In order to assist organisations, who wish to show their support for the residual funds being directed to the Access to Justice Foundation, the London Legal Support Trust has drafted the below response to Questions 20 and 21 of the consultation which you are free to make use of and adapt and which will make it extremely easy for you to respond.
The deadline to respond to the consultation is 24 July.
Sample response to Questions 20 and 21 of the Consultation on Private Actions in Competition Law
Question 20: What are the relative merits of paying any unclaimed sums to a single specified body, when compared to the other options for distributing unclaimed sums.
We view the merits of paying unclaimed sums to a single specified body as significant.
A single destination that is set out in statute would be beneficial because:
- The problem of trying to find a suitable recipient for each case is avoided, as well as the associated lobbying of judges and potential satellite litigation which would detract from both the sentiment and practical application of collective actions.
- The named charity would receive funds in the public interest and would retain its independence having not been involved in the litigation.
- A full deterrent effect against anti-competitive companies is achieved as companies practising such behaviour will need to compensate the total amount of harm the court decided was suffered by individuals from their anti-competitive action, regardless of the number of individuals who came forward to collect their damages.
- There would be legal certainty for all parties and the court, before and during litigation.
- The system is administratively simple, which would save time and cost for the parties and the court, maximising the funds available from such actions.
We view the disadvantages of the other possible options as being:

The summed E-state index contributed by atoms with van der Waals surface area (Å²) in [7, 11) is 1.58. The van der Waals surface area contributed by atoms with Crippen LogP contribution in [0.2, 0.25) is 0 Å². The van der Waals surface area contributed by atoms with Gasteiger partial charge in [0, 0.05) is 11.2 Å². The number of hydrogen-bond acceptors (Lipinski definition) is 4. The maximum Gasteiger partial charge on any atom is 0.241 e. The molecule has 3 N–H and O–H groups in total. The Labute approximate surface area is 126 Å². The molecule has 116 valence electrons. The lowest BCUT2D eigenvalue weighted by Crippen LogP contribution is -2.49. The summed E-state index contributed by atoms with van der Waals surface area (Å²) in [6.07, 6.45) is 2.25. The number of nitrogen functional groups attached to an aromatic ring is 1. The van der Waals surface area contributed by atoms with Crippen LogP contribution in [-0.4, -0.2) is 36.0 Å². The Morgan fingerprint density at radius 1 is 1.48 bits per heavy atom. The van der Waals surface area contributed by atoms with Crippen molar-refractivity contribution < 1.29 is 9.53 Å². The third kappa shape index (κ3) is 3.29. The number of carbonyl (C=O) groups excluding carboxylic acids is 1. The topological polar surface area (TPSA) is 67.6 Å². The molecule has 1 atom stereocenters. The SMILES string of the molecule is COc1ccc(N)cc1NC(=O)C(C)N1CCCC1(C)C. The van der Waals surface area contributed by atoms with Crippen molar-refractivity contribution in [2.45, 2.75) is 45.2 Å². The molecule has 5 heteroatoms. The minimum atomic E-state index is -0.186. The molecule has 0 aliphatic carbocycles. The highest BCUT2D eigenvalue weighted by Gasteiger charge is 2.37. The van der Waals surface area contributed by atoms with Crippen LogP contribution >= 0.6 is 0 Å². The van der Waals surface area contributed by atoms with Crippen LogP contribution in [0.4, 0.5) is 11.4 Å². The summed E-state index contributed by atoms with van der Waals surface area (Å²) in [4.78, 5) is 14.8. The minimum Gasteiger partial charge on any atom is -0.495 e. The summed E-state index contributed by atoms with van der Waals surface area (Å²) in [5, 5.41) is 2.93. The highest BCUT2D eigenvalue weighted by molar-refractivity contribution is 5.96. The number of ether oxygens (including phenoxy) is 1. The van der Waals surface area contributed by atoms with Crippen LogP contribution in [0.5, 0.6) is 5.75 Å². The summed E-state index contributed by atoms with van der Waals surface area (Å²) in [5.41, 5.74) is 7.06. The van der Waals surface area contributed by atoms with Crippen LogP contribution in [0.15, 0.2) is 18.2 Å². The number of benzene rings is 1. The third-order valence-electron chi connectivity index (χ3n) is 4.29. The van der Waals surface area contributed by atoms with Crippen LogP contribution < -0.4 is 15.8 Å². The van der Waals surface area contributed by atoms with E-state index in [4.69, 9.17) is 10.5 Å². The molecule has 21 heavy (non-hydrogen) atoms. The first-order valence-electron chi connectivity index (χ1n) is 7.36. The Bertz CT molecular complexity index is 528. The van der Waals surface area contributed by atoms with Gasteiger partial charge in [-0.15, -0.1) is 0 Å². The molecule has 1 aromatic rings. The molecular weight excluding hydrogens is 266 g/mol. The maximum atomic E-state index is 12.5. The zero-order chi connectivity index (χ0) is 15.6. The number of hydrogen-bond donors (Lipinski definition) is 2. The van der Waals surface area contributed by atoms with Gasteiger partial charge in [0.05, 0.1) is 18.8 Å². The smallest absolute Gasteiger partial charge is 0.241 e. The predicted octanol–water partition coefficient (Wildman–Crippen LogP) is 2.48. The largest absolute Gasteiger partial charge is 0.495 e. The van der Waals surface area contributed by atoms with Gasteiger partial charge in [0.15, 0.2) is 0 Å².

- There would be difficulties in identifying who is the appropriate cy-près beneficiary.
- Of the two major options for cy-près, the ‘price roll-back’ might well not benefit the previous customers harmed. Also, this might give the (anti-competitive) company an advantage over its competitors.
- The second major option to pay the residue funds to an organisation, usually a charity, considered the next best beneficiary to the harmed individuals involves the need to decide who the most appropriate recipient is. This may again place undue demands on the time and funding available.
- As mentioned previously, it has been witnessed in other jurisdictions that class-action judges are routinely lobbied by charities seeking the money, a problem reported by the Civil Justice Council in their report on collective proceedings (page 181). Furthermore, lawyers seek to suggest their personally favoured charities, which would lead to inconsistent outcomes and irrelevant favouring of particular charitable causes.
Escheat to the Treasury
- This option could be viewed as a form of taxation, or a civil fine, which bears little relevance to the individuals who have been harmed.
Reversion to the defendant
- The guilty party benefits from an unjust windfall.
- Reversion creates an incentive for the company to minimize awareness of the award and the number of customers claiming.